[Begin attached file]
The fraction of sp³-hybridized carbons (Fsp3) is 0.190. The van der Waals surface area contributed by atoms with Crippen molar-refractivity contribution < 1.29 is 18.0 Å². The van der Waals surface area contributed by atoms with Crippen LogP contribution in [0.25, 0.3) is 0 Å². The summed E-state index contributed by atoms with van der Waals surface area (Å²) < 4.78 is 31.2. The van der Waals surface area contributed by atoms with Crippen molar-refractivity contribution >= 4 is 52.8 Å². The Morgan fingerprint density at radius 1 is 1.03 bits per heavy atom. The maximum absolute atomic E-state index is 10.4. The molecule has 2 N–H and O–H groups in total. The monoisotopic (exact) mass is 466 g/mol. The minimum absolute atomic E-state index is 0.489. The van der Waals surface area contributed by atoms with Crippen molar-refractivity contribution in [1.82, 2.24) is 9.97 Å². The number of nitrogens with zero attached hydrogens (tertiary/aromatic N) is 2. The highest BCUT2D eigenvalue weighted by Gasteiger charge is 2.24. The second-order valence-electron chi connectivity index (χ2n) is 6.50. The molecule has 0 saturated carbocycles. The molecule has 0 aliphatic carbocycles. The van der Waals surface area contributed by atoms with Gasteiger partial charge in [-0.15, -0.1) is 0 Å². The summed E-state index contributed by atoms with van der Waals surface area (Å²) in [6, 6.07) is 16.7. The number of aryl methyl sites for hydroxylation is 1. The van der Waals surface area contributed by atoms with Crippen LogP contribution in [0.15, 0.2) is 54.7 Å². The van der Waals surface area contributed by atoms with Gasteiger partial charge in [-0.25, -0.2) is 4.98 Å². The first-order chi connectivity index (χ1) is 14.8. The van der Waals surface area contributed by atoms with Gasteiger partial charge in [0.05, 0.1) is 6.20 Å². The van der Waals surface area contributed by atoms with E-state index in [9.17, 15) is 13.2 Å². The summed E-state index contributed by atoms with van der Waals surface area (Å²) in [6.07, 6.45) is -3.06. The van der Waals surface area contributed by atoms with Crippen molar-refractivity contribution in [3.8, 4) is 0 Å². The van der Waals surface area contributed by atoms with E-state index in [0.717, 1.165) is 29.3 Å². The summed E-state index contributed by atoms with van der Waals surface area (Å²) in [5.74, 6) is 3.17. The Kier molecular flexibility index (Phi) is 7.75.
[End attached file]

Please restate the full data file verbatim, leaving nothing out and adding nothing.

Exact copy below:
The fraction of sp³-hybridized carbons (Fsp3) is 0.190. The van der Waals surface area contributed by atoms with Crippen molar-refractivity contribution < 1.29 is 18.0 Å². The van der Waals surface area contributed by atoms with Crippen LogP contribution in [0.25, 0.3) is 0 Å². The summed E-state index contributed by atoms with van der Waals surface area (Å²) < 4.78 is 31.2. The van der Waals surface area contributed by atoms with Crippen molar-refractivity contribution >= 4 is 52.8 Å². The Morgan fingerprint density at radius 1 is 1.03 bits per heavy atom. The maximum absolute atomic E-state index is 10.4. The molecule has 2 N–H and O–H groups in total. The monoisotopic (exact) mass is 466 g/mol. The minimum absolute atomic E-state index is 0.489. The van der Waals surface area contributed by atoms with Crippen molar-refractivity contribution in [1.82, 2.24) is 9.97 Å². The number of nitrogens with zero attached hydrogens (tertiary/aromatic N) is 2. The highest BCUT2D eigenvalue weighted by Gasteiger charge is 2.24. The second-order valence-electron chi connectivity index (χ2n) is 6.50. The molecule has 0 saturated carbocycles. The molecule has 0 aliphatic carbocycles. The van der Waals surface area contributed by atoms with Gasteiger partial charge in [-0.15, -0.1) is 0 Å². The summed E-state index contributed by atoms with van der Waals surface area (Å²) in [6, 6.07) is 16.7. The number of aryl methyl sites for hydroxylation is 1. The van der Waals surface area contributed by atoms with Crippen LogP contribution in [0.15, 0.2) is 54.7 Å². The van der Waals surface area contributed by atoms with Gasteiger partial charge in [-0.25, -0.2) is 4.98 Å². The first-order chi connectivity index (χ1) is 14.8. The van der Waals surface area contributed by atoms with Gasteiger partial charge in [0.05, 0.1) is 6.20 Å². The van der Waals surface area contributed by atoms with E-state index in [9.17, 15) is 13.2 Å². The summed E-state index contributed by atoms with van der Waals surface area (Å²) in [6.07, 6.45) is -3.06. The van der Waals surface area contributed by atoms with Crippen molar-refractivity contribution in [3.8, 4) is 0 Å². The van der Waals surface area contributed by atoms with E-state index in [0.717, 1.165) is 29.3 Å². The summed E-state index contributed by atoms with van der Waals surface area (Å²) in [5.74, 6) is 3.17. The Kier molecular flexibility index (Phi) is 7.75.